“The Windows 10 Roadmap provides a snapshot of what we’ve recently made generally available, released into public preview, are still developing and testing, or are no longer developing,” Microsoft explains. While this newest Roadmap is meant specifically for Microsoft's business customers, there are still plenty of noteworthy features we may eventually see for consumers.
Here’s a basic rundown of a few of the highlight:
- Windows and Android phones as well as "companion devices" such as the Microsoft Band 2 will be able to unlock and authenticate apps on a Windows PC.
- Connecting a Windows phone to an external touch monitor through Continuum will allow for touch controls on the large display. Windows phones with Continuum will also support laptop-like docks, keyboards and accessories that utilize your phone's cpu and OS to run and act like a laptop.
- Windows PCs will be able to cast their displays to other Windows PCs making collaborations easier.
- Windows apps will get a picture-in-picture mode.
- Remote display for "display-less" devices, so users can seamlessly control Windows 10 IoT Core applications from any Windows 10 desktop PC, tablet, or phone*. In addition, the technology allows Windows 10 IoT Core devices to use remote sensor readings from any connected Windows 10 device.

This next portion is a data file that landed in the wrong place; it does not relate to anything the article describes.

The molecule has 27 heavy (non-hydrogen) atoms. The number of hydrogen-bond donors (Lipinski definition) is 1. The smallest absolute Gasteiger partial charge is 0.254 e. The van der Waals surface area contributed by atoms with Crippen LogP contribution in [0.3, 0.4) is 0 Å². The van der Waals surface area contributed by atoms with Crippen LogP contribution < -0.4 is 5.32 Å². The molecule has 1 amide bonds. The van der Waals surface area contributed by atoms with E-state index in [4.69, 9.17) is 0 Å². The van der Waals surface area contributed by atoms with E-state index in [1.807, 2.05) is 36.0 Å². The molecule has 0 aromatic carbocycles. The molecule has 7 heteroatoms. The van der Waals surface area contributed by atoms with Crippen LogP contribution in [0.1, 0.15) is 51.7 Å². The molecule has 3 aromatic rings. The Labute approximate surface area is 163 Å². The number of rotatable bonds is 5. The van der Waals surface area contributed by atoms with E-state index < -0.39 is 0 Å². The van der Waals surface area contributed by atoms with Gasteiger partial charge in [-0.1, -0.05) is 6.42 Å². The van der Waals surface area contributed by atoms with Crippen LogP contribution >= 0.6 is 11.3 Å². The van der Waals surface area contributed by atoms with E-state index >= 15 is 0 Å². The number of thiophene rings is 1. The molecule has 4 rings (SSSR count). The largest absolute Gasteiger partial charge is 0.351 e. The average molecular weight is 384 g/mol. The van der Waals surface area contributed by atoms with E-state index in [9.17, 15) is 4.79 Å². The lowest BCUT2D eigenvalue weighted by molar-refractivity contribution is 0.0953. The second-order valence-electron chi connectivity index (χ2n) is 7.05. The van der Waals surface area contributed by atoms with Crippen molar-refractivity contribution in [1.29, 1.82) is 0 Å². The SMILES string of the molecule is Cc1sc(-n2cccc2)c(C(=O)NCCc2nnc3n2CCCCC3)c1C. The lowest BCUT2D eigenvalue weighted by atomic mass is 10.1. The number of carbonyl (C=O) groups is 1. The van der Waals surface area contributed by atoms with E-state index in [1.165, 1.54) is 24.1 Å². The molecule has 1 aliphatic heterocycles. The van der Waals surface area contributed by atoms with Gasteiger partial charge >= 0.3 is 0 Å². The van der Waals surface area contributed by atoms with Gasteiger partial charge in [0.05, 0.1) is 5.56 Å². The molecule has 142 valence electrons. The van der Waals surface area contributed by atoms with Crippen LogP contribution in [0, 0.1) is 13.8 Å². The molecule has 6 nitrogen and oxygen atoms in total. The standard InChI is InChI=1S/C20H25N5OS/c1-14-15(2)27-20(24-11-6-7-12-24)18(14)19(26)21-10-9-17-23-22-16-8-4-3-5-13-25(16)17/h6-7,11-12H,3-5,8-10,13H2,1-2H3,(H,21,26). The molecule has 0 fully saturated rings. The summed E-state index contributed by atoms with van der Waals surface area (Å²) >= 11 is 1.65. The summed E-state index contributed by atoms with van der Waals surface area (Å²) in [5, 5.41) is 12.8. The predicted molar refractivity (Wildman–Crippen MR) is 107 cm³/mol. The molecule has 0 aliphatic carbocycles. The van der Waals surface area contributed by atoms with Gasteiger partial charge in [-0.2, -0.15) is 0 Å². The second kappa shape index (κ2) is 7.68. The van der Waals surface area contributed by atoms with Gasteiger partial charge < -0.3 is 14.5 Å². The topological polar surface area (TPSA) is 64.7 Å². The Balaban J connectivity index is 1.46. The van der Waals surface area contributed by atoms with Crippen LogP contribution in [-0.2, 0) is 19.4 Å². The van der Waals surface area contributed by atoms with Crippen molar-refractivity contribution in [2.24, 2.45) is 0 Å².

As to what we should expect in the Windows 10 “Anniversary Update” we already know we will see a few key additions, one of the biggest being Linux /bin/bash-support. This will not be a port or a virtualization. It’s a full Ubuntu command line running natively right in Windows, built in partnership with Canonical. As of right now this is mostly a tool for developers, but cross-platform power users may find this particularly useful as well.
We also know we will see updates to Cortana, for more efficient and effective use as well as greater app support and better notification support. You can also expect to see the new Windows Ink feature which allows for more stylus and handwriting support. According to Microsoft, Windows Ink puts the stylus “front and center” by introducing the Ink Workspace, a hub of apps that all focus on different things that a stylus can do.
Of course for you gamers Microsoft didn't leave you out. Microsoft says they will be working to deliver on top fan-requested features like support for multiple GPUs and the ability to turn off v-sync. Game developers will have access to a fully open ecosystem with the Universal Windows Platform, making it easy to bring the games people love to both Xbox One and other Windows 10 devices. With the Anniversary Update, any Xbox One can be a developer kit with Xbox Dev Mode, enabling anyone to develop for the living room. And, the Windows Store will offer a unified store experience for all developers, creating new opportunities to reach millions of new customers.